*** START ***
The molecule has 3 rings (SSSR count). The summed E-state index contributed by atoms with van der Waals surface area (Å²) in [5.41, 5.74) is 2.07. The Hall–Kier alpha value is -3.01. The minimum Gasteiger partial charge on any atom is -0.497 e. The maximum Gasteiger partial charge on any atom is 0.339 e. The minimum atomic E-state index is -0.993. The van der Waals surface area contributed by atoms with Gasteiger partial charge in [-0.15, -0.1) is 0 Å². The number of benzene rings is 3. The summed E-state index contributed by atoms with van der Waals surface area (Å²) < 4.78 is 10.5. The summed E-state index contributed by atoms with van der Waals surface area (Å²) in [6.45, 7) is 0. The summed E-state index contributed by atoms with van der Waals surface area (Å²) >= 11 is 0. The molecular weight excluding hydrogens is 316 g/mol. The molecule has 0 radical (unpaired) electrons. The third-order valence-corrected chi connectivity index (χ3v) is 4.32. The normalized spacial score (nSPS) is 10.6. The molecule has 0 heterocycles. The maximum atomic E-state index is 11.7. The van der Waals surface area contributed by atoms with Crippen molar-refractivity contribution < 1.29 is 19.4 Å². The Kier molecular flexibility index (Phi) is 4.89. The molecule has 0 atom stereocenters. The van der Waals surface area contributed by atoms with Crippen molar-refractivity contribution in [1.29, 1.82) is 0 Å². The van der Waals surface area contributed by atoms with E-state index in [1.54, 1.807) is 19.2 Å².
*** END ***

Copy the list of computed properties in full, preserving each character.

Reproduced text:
The molecule has 3 rings (SSSR count). The summed E-state index contributed by atoms with van der Waals surface area (Å²) in [5.41, 5.74) is 2.07. The Hall–Kier alpha value is -3.01. The minimum Gasteiger partial charge on any atom is -0.497 e. The maximum Gasteiger partial charge on any atom is 0.339 e. The minimum atomic E-state index is -0.993. The van der Waals surface area contributed by atoms with Gasteiger partial charge in [-0.15, -0.1) is 0 Å². The number of benzene rings is 3. The summed E-state index contributed by atoms with van der Waals surface area (Å²) < 4.78 is 10.5. The summed E-state index contributed by atoms with van der Waals surface area (Å²) in [6.45, 7) is 0. The summed E-state index contributed by atoms with van der Waals surface area (Å²) >= 11 is 0. The molecular weight excluding hydrogens is 316 g/mol. The molecule has 0 radical (unpaired) electrons. The third-order valence-corrected chi connectivity index (χ3v) is 4.32. The normalized spacial score (nSPS) is 10.6. The molecule has 0 heterocycles. The maximum atomic E-state index is 11.7. The van der Waals surface area contributed by atoms with Crippen molar-refractivity contribution < 1.29 is 19.4 Å². The Kier molecular flexibility index (Phi) is 4.89. The molecule has 0 atom stereocenters. The van der Waals surface area contributed by atoms with Crippen molar-refractivity contribution in [1.29, 1.82) is 0 Å². The van der Waals surface area contributed by atoms with E-state index in [1.54, 1.807) is 19.2 Å².